Madre de Dios
The proliferation of pits and ponds created in recent years by miners dredging for small deposits of alluvial gold in Peru's Amazon has dramatically altered the landscape and increased the risk of mercury exposure for indigenous communities and wildlife, a new study shows. The study, published in Science Advances Nov. 27, found a 670% increase in the extent of ponds across the landscape in heavily mined watersheds since 1985. These formerly forested landscapes are now increasingly dotted by these small lakes, which provide low-oxygen conditions in which submerged mercury—a toxic leftover from the mining process—can be converted by microbial activity into an even more toxic form of the element, called methylmercury, at net rates 5-to-7 times greater than in rivers. The miners use mercury, a potent neurotoxin, to separate ore from soil and sediments, often without adequate safety precautions to protect themselves or the environment. Some of the mercury used by the miners is burned off into the air or spilled into nearby rivers, creating far-reaching environmental and human health risks. Artisanal and small-scale gold mining (ASGM) is now believed to be the largest global source of anthropogenic mercury emissions.
A revered leader of Peru's Awajún indigenous people, Santiago Manuin Valera, 63, died July 1 of COVID-19 at a hospital in the coastal city of Chiclayo. He was first taken from his remote community of Santa María de Nieva in Amazonas region to a hospital in the closest city, Bagua; then transferred over the mountains to Chiclayo as his condition worsened. His daughter, Luz Angélica Manuin, warned of a dire situation in the Awajún communities and across the Peruvian Amazon, with COVID-19 taking a grave toll. "There are many dead," she said. "We keep vigil over them and we bury them. The government has forgotten us."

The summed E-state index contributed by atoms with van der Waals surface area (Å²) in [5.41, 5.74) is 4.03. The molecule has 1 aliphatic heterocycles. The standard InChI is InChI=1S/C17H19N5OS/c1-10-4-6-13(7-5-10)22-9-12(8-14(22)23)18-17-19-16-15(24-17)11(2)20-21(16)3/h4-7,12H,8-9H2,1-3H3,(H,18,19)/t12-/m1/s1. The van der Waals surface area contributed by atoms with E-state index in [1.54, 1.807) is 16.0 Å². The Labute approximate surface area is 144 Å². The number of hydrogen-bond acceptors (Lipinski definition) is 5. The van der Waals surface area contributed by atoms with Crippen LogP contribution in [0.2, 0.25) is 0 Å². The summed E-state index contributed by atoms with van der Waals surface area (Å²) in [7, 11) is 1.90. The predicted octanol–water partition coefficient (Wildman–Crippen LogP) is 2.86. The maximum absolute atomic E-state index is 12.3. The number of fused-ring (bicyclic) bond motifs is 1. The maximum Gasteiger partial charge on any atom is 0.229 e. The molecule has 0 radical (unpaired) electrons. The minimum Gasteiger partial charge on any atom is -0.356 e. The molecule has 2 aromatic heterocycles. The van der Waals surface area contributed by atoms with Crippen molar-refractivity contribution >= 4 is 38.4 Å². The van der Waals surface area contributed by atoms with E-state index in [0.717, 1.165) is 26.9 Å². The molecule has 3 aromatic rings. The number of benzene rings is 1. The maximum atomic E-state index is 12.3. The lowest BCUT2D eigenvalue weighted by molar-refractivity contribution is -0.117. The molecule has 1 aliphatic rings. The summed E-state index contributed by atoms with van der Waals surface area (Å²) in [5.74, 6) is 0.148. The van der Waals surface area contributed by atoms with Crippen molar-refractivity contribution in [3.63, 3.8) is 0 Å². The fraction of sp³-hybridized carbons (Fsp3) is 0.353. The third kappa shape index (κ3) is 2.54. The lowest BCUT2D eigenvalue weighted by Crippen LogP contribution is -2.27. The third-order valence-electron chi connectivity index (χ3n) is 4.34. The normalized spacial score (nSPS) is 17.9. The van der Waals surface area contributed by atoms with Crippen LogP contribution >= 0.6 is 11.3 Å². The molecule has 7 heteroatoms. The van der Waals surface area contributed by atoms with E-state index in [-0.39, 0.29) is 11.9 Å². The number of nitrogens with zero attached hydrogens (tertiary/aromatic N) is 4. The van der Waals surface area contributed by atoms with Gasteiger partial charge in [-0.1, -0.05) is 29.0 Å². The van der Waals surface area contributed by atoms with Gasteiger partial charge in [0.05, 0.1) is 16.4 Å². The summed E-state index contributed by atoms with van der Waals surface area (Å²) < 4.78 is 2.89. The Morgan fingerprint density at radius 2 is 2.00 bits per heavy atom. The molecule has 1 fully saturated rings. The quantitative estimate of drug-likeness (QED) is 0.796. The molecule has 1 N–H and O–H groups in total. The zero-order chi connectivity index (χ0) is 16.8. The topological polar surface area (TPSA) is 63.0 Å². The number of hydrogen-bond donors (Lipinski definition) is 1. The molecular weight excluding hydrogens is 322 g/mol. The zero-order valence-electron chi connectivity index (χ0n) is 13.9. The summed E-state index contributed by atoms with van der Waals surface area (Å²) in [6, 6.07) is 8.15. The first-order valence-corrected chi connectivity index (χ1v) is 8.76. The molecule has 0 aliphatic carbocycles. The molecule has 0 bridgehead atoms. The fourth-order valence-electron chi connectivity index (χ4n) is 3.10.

The US and Brazil on Sept. 13 announced an agreement to promote private-sector development in the Amazon rainforest. US officials said a $100 million fund will be established to "protect biodiversity" by supporting businesses in hard-to-reach areas of the forest. At the meeting in Washington where the pact was struck, Brazil's foreign minister Ernesto Araujo said: "We want to be together in the endeavour to create development for the Amazon region which we are convinced is the only way to protect the forest. So we need new initiatives, new productive initiatives, that create jobs, that create revenue for people in the Amazon and that's where our partnership with the United States will be very important for us." (BBC News, Sept. 14; AFP, Sept. 13)
The Superior Court of Justice for Peru's rainforest region of Madre de Dios on March 12 upheld a lower court ruling that nullified mining concessions as well as the titling of agricultural properties and granting of water rights to third parties on the territory of the indigenous community of Tres Islas, without prior consultation with that community. The Regional Government of Madre de Dios (GOREMAD) is ordered to comply with the ruling, as is the National Water Authority (ANA) and the Ministry of Agriculture and Irrigation (MINAGRI). The National Police are called upon to enforce the ruling if necessary. The decision confirms a Dec. 29 ruling by Tambopata Superior Court.